Center for Economic Research, Department of Economics, University of Minnesota
Conventional theory holds that moral hazard--the additional health care purchased as a
result of becoming insured--is an opportunistic price response and is welfare-decreasing because
the value of the additional health care purchased is less than its costs. The theory of the demand
for health insurance presented here suggests that moral hazard is primarily an income transfer
effect. In an estimation based on parameters from the literature, the value of moral hazard
consumption is found to be 3 times greater than its costs, suggesting that income transfer effects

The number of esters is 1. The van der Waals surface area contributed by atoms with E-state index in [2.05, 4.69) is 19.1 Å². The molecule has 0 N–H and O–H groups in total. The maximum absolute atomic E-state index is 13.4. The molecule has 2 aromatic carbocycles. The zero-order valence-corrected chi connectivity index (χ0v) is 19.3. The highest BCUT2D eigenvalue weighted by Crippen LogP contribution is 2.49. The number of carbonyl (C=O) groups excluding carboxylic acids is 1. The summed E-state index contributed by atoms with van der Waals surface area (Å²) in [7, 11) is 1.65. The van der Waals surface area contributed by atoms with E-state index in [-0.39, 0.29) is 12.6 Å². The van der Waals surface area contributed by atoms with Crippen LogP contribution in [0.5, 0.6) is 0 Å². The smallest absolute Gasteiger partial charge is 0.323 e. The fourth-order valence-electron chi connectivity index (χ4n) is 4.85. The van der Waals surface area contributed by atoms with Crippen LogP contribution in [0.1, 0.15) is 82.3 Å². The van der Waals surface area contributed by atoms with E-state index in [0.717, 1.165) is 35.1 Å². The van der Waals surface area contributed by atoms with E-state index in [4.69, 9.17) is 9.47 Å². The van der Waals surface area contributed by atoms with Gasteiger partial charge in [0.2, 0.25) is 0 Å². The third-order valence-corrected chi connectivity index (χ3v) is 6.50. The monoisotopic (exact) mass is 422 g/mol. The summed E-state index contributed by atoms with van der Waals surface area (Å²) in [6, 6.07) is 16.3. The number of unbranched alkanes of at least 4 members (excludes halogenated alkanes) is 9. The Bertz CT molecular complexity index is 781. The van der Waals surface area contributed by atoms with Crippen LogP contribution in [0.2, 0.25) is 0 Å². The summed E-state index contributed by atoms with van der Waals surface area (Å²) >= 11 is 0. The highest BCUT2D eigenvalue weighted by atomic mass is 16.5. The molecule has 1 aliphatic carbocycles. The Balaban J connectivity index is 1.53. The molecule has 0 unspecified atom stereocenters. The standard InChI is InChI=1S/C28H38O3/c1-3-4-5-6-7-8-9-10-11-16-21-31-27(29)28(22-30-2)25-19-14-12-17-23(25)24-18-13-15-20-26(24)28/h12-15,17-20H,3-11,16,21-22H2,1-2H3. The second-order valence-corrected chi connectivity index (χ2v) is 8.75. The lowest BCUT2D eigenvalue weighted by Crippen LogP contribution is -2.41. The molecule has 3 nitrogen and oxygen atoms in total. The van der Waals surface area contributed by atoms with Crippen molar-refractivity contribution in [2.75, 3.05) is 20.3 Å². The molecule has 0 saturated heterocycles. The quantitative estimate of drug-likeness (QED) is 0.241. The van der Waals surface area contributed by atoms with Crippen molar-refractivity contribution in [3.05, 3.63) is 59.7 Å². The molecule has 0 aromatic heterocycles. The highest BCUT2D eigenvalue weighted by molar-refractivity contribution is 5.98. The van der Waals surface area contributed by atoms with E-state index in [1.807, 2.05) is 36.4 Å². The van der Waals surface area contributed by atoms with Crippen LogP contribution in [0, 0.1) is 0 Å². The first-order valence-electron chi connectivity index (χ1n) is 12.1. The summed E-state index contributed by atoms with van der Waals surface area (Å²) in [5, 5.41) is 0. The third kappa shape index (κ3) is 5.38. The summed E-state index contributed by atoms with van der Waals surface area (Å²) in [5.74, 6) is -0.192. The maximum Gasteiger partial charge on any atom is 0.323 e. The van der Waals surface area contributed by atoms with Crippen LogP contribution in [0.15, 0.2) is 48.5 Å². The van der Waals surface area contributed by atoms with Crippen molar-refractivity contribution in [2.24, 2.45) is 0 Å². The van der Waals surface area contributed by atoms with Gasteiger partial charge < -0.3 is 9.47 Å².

dominate price effects and that moral hazard is welfare-increasing.
Nyman, J., (2001), "The Theory of the Demand for Health Insurance", Discussion Paper No. 311, Center for Economic Research, Department of Economics, University of Minnesota.
The Theory of the Demand for Health Insurance.
Center for Economic Research, Department of Economics, University of Minnesota.
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